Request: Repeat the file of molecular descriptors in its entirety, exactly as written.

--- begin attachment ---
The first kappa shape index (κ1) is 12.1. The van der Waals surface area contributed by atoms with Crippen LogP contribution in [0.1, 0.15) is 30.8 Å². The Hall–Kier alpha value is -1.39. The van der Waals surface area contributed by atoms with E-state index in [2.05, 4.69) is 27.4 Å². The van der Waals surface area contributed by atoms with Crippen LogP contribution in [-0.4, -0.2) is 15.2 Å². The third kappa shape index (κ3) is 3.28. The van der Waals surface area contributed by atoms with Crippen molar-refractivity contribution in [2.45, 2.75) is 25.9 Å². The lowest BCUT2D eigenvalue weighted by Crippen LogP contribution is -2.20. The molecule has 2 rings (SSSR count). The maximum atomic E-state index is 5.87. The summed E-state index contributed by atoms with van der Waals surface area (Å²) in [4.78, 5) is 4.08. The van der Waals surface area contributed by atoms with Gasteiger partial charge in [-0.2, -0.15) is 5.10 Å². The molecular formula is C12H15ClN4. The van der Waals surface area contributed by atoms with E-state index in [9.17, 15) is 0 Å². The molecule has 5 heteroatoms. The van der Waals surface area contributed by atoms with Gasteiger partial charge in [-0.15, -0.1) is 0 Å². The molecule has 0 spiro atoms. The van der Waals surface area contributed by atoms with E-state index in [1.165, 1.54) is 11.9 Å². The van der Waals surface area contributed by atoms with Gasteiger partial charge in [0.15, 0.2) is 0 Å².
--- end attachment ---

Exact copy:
The first kappa shape index (κ1) is 12.1. The van der Waals surface area contributed by atoms with Crippen LogP contribution in [0.1, 0.15) is 30.8 Å². The Hall–Kier alpha value is -1.39. The van der Waals surface area contributed by atoms with E-state index in [2.05, 4.69) is 27.4 Å². The van der Waals surface area contributed by atoms with Crippen LogP contribution in [-0.4, -0.2) is 15.2 Å². The third kappa shape index (κ3) is 3.28. The van der Waals surface area contributed by atoms with Crippen molar-refractivity contribution in [2.45, 2.75) is 25.9 Å². The lowest BCUT2D eigenvalue weighted by Crippen LogP contribution is -2.20. The molecule has 2 rings (SSSR count). The maximum atomic E-state index is 5.87. The summed E-state index contributed by atoms with van der Waals surface area (Å²) in [4.78, 5) is 4.08. The van der Waals surface area contributed by atoms with Gasteiger partial charge in [-0.2, -0.15) is 5.10 Å². The molecular formula is C12H15ClN4. The van der Waals surface area contributed by atoms with E-state index in [9.17, 15) is 0 Å². The molecule has 5 heteroatoms. The van der Waals surface area contributed by atoms with Gasteiger partial charge in [-0.15, -0.1) is 0 Å². The molecule has 0 spiro atoms. The van der Waals surface area contributed by atoms with E-state index in [1.165, 1.54) is 11.9 Å². The van der Waals surface area contributed by atoms with Gasteiger partial charge in [0.15, 0.2) is 0 Å².